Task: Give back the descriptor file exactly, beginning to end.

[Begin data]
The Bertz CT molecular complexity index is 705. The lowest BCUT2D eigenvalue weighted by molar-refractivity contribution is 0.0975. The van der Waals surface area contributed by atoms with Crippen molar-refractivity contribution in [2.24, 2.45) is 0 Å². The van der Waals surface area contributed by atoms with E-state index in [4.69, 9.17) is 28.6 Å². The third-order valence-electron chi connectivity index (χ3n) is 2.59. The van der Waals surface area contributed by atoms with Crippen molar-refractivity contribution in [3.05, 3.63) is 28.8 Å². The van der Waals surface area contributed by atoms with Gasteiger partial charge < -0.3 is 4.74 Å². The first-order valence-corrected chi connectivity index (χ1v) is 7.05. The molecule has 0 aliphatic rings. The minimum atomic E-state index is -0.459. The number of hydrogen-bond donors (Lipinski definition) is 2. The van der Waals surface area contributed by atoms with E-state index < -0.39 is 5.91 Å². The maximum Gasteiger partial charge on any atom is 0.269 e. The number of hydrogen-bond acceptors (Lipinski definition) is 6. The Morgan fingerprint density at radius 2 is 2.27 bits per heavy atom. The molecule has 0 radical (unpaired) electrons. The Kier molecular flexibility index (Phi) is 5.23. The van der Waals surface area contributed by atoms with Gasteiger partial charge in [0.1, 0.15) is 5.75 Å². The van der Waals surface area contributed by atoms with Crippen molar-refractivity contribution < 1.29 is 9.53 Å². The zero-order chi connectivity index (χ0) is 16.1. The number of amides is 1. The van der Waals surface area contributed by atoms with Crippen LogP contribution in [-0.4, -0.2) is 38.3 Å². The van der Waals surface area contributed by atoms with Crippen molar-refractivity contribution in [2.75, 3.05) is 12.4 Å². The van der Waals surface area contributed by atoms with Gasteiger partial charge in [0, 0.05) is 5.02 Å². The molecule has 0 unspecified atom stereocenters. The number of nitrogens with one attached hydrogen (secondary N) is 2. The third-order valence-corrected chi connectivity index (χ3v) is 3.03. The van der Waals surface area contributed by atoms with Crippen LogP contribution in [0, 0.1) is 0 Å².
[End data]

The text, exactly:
The Bertz CT molecular complexity index is 705. The lowest BCUT2D eigenvalue weighted by molar-refractivity contribution is 0.0975. The van der Waals surface area contributed by atoms with Crippen molar-refractivity contribution in [2.24, 2.45) is 0 Å². The van der Waals surface area contributed by atoms with E-state index in [4.69, 9.17) is 28.6 Å². The third-order valence-electron chi connectivity index (χ3n) is 2.59. The van der Waals surface area contributed by atoms with Crippen molar-refractivity contribution in [3.05, 3.63) is 28.8 Å². The van der Waals surface area contributed by atoms with Gasteiger partial charge < -0.3 is 4.74 Å². The first-order valence-corrected chi connectivity index (χ1v) is 7.05. The molecule has 0 aliphatic rings. The minimum atomic E-state index is -0.459. The number of hydrogen-bond donors (Lipinski definition) is 2. The van der Waals surface area contributed by atoms with E-state index < -0.39 is 5.91 Å². The maximum Gasteiger partial charge on any atom is 0.269 e. The number of hydrogen-bond acceptors (Lipinski definition) is 6. The Morgan fingerprint density at radius 2 is 2.27 bits per heavy atom. The molecule has 0 radical (unpaired) electrons. The Kier molecular flexibility index (Phi) is 5.23. The van der Waals surface area contributed by atoms with Gasteiger partial charge in [0.1, 0.15) is 5.75 Å². The van der Waals surface area contributed by atoms with Crippen molar-refractivity contribution < 1.29 is 9.53 Å². The zero-order chi connectivity index (χ0) is 16.1. The number of amides is 1. The van der Waals surface area contributed by atoms with Crippen LogP contribution in [-0.4, -0.2) is 38.3 Å². The van der Waals surface area contributed by atoms with Crippen molar-refractivity contribution in [2.75, 3.05) is 12.4 Å². The van der Waals surface area contributed by atoms with Gasteiger partial charge in [0, 0.05) is 5.02 Å². The molecule has 0 unspecified atom stereocenters. The number of nitrogens with one attached hydrogen (secondary N) is 2. The third-order valence-corrected chi connectivity index (χ3v) is 3.03. The van der Waals surface area contributed by atoms with Crippen LogP contribution in [0, 0.1) is 0 Å².